After graduation, candidates are invited to complete Honda applications. Then HR takes over, inviting each department to participate in interview teams. Teams meet the candidates, review their AIDT training records, rank them and decide who (if any) will be hired and what departments they will join.
New employees submit to a one-time drug test and a physical exam. There are no additional paper-and-pencil tests or credentials required beyond those listed in pre-employment advertising.
To date, 2,300 interviews have yielded more than 1,400 hires. Eighty percent of the hires have come from a five-county area that includes Talladega County, where the plant is located.
After a three-day, HR-run orientation, it’s up to the departments, working with HR, to turn the novices into productive team members. Assistant managers in each department coordinate nuts-and-bolts instruction, but everyone pitches in.
During the start-up phase, line managers faced the problem of getting hands-on experience for their green recruits. The problem: The Alabama plant was not yet operational. One option was to give all trainees on-the-job experience in Honda factories in Ohio and Canada.
Some managers were skeptical. They didn’t like some of the practices in other plants, and they had gone to Alabama for a clean slate. They didn’t want their workers influenced by those in plants where things were done the old way.
In the end, however, all took the gamble to some extent. Depending on the department, trainees spent as little as two weeks or as much as six months in residence. HR handled the logistics; associates flew to the sites and stayed in hotels, accompanied by HR professionals and department coordinators.
Greg Askew, manager of the frame assembly department—the Lincoln factory’s largest department, with 40 percent of HMA’s associates—says whatever unwanted practices the trainees might have seen at other Honda plants didn’t stick. “Group after group came back and said, ‘Can we change what we saw there?’”
Today, Ritter says, there’s consensus that the departments that took full advantage of off-site training fared better in tests of speed and quality.
Home Field Advantage
Now, with the Lincoln plant up and running, there are plenty of local opportunities for trainees to get hands-on workplace experience.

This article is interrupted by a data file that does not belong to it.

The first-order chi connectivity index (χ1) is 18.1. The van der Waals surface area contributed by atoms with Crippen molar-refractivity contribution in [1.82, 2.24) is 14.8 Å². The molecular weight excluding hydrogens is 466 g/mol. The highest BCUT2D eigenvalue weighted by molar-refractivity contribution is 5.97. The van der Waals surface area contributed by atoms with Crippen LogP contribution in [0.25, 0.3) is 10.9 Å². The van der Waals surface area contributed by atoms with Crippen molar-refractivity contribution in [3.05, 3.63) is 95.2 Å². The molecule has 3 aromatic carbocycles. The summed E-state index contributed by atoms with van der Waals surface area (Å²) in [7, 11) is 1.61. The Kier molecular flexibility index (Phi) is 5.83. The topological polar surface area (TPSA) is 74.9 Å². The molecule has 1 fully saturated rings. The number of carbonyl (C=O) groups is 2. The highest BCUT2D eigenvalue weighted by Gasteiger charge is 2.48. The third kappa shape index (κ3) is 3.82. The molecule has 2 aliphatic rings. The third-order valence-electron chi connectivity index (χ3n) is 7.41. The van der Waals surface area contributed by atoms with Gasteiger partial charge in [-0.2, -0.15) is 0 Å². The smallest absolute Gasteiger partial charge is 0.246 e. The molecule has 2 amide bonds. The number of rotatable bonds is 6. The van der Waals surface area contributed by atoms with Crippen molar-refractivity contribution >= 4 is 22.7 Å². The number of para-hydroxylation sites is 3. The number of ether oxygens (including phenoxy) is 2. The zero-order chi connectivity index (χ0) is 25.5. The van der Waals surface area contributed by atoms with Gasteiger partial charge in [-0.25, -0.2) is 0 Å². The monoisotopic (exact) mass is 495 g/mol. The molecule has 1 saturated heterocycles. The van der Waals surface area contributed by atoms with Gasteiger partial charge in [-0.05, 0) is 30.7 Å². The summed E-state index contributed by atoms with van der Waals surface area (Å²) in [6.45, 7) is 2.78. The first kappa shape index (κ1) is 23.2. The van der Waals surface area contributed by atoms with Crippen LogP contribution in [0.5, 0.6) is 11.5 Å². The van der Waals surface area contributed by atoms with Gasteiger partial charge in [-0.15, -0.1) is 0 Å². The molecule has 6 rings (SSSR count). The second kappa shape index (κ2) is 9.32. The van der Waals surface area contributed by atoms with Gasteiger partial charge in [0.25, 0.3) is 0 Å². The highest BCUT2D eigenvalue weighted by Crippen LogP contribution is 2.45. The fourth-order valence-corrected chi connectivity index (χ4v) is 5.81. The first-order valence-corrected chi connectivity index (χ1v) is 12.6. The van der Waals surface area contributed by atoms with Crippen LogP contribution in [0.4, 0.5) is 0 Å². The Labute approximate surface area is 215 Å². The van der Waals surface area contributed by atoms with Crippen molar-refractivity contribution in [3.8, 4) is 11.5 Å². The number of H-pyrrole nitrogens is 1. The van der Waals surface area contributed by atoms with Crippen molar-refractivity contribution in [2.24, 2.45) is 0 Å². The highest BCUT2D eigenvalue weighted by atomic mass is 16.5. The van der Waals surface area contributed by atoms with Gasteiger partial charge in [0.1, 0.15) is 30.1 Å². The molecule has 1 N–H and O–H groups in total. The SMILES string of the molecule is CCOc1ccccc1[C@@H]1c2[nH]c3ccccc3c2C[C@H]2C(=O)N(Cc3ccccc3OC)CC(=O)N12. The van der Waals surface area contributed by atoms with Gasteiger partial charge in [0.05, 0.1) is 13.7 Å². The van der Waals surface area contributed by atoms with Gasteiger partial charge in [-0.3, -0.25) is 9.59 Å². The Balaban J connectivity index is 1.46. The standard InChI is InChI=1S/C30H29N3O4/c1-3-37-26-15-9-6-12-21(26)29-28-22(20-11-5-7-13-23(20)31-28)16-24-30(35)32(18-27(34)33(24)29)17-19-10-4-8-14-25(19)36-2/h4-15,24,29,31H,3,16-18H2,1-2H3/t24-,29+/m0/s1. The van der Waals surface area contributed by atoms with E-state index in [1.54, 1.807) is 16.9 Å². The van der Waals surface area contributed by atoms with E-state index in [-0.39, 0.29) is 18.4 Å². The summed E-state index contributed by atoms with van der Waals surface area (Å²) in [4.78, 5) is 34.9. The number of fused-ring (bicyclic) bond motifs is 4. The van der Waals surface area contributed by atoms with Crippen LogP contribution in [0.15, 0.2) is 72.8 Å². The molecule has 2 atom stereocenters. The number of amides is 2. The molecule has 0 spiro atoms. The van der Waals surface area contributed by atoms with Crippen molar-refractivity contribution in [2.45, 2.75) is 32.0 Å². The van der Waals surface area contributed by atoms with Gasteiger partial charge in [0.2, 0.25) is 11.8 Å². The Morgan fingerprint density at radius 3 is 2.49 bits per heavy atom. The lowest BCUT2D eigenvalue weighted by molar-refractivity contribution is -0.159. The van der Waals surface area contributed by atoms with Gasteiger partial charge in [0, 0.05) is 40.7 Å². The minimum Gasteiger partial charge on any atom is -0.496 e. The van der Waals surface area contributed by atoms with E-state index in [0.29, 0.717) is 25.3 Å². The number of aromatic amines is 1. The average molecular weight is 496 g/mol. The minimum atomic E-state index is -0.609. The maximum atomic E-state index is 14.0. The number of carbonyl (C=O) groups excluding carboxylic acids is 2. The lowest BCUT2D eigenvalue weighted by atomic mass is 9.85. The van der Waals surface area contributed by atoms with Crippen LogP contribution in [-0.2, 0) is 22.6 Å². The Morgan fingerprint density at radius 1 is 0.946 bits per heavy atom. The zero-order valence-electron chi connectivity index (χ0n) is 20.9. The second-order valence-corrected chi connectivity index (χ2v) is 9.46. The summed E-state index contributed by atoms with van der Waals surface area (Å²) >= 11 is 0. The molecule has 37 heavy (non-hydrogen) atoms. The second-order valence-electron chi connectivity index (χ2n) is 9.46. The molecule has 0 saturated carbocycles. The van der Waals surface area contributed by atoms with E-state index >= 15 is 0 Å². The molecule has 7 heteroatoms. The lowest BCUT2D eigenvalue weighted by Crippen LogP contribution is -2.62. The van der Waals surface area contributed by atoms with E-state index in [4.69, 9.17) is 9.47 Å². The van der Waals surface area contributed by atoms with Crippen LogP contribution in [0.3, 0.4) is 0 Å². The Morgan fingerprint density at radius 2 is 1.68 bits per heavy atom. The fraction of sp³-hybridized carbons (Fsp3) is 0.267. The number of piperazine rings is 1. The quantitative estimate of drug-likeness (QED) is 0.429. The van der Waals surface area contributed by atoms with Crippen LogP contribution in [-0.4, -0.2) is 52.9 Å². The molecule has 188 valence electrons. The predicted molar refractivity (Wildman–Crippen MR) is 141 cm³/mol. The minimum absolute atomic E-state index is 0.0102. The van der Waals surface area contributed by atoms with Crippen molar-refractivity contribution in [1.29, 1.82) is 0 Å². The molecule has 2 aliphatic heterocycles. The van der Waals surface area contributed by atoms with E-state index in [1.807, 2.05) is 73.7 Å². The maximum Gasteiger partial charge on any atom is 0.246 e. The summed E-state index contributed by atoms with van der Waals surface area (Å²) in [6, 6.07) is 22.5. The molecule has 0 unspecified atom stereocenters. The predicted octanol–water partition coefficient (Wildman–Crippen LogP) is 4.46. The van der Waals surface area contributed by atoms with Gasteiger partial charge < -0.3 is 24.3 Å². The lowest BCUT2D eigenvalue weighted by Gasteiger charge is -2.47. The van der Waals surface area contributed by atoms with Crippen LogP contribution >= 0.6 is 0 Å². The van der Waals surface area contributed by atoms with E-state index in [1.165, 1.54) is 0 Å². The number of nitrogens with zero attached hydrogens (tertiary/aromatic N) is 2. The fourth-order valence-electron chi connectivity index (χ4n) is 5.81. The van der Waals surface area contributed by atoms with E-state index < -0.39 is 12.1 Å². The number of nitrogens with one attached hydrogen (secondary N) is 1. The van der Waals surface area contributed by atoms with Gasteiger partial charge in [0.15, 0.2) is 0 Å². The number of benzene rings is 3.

AIDT continues to deliver applicants who, some say, are the best-prepared workers in the auto industry. And HR and the line departments continue to work together to provide the training that is proving so effective.
Associates are cross-trained so they can perform a number of processes within their department. The goal is to make sure every worker can switch tasks every two hours during an eight-hour shift. In some departments, associates are cross-trained in five or six processes, enabling them to switch tasks every two hours and never return to a task they’ve already performed during the shift. In other departments, cross-training involves only two processes. Even office workers are cross-trained in assembly line jobs so they can fill in when needed.
“Teamwork is the difference,” says vehicle quality administrator Curvin, whose job generally keeps her in the office. “Everybody’s job is important. If they need me, I go to the floor. It takes everybody to build the van.”
Discovering a Better Way
So far in Alabama, the advantages of prior screening and training are paying dividends, in both speed and quality. “With a totally inexperienced workforce, we’re achieving everything that we could accomplish in Canada, where 50 percent of the workforce is experienced,” says Askew.
“The quality of the people we’ve attracted through AIDT is amazing,” says Dan Barker, on loan from Marysville to serve as assistant manager in the Vehicle Quality Department at Lincoln. “The screening, selection and training have made a huge difference. It gives people an opportunity to see if they want to pursue the job. They know what it’s all about before they come on board. They understand the pace.
“I’ve never seen anything like this. It’s an incredible achievement that can be explained in part by good planning, but mainly it’s the workforce.”
A workforce made from scratch.
Robert J. Grossman, a contributing editor of HR Magazine, is a lawyer and a professor of management studies at Marist College in Poughkeepsie, N.Y.